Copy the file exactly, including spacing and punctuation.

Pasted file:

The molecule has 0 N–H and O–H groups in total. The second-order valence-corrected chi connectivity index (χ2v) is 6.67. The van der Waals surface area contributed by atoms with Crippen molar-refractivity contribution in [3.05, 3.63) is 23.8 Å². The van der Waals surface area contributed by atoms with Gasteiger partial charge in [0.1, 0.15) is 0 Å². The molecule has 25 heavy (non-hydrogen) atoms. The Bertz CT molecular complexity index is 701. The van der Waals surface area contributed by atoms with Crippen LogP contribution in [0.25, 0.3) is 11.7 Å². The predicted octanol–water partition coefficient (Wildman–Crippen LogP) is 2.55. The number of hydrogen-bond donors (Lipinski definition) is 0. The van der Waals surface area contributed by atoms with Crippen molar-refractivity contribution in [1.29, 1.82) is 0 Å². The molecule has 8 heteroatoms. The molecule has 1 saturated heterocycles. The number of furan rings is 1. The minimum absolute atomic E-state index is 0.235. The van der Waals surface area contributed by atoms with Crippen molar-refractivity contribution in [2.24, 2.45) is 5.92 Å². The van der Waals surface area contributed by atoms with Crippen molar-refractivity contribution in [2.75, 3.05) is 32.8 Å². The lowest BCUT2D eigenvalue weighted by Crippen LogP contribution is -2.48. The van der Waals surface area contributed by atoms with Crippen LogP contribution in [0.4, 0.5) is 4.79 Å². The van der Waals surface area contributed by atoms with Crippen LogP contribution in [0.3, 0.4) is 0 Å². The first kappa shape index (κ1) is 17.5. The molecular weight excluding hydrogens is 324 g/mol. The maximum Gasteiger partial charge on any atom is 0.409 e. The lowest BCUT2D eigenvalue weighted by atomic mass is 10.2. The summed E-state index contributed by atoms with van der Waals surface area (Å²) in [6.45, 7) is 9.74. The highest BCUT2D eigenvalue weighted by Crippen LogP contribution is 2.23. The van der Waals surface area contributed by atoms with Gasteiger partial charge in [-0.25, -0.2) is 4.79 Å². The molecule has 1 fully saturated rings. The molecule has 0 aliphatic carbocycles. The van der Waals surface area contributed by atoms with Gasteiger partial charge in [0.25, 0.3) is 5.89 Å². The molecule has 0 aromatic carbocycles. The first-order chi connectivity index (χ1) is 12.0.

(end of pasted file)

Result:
The molecule has 0 N–H and O–H groups in total. The second-order valence-corrected chi connectivity index (χ2v) is 6.67. The van der Waals surface area contributed by atoms with Crippen molar-refractivity contribution in [3.05, 3.63) is 23.8 Å². The van der Waals surface area contributed by atoms with Gasteiger partial charge in [0.1, 0.15) is 0 Å². The molecule has 25 heavy (non-hydrogen) atoms. The Bertz CT molecular complexity index is 701. The van der Waals surface area contributed by atoms with Crippen LogP contribution in [0.25, 0.3) is 11.7 Å². The predicted octanol–water partition coefficient (Wildman–Crippen LogP) is 2.55. The number of hydrogen-bond donors (Lipinski definition) is 0. The van der Waals surface area contributed by atoms with Crippen molar-refractivity contribution in [1.29, 1.82) is 0 Å². The molecule has 8 heteroatoms. The molecule has 1 saturated heterocycles. The number of furan rings is 1. The minimum absolute atomic E-state index is 0.235. The van der Waals surface area contributed by atoms with Crippen molar-refractivity contribution in [2.24, 2.45) is 5.92 Å². The van der Waals surface area contributed by atoms with Crippen molar-refractivity contribution in [2.75, 3.05) is 32.8 Å². The lowest BCUT2D eigenvalue weighted by Crippen LogP contribution is -2.48. The van der Waals surface area contributed by atoms with Crippen LogP contribution in [0.4, 0.5) is 4.79 Å². The van der Waals surface area contributed by atoms with Crippen LogP contribution in [0.3, 0.4) is 0 Å². The first kappa shape index (κ1) is 17.5. The molecular weight excluding hydrogens is 324 g/mol. The maximum Gasteiger partial charge on any atom is 0.409 e. The lowest BCUT2D eigenvalue weighted by atomic mass is 10.2. The summed E-state index contributed by atoms with van der Waals surface area (Å²) in [6.45, 7) is 9.74. The highest BCUT2D eigenvalue weighted by Crippen LogP contribution is 2.23. The van der Waals surface area contributed by atoms with Gasteiger partial charge in [-0.25, -0.2) is 4.79 Å². The molecule has 1 fully saturated rings. The molecule has 0 aliphatic carbocycles. The van der Waals surface area contributed by atoms with Gasteiger partial charge in [0.25, 0.3) is 5.89 Å². The molecule has 0 aromatic carbocycles. The first-order chi connectivity index (χ1) is 12.0.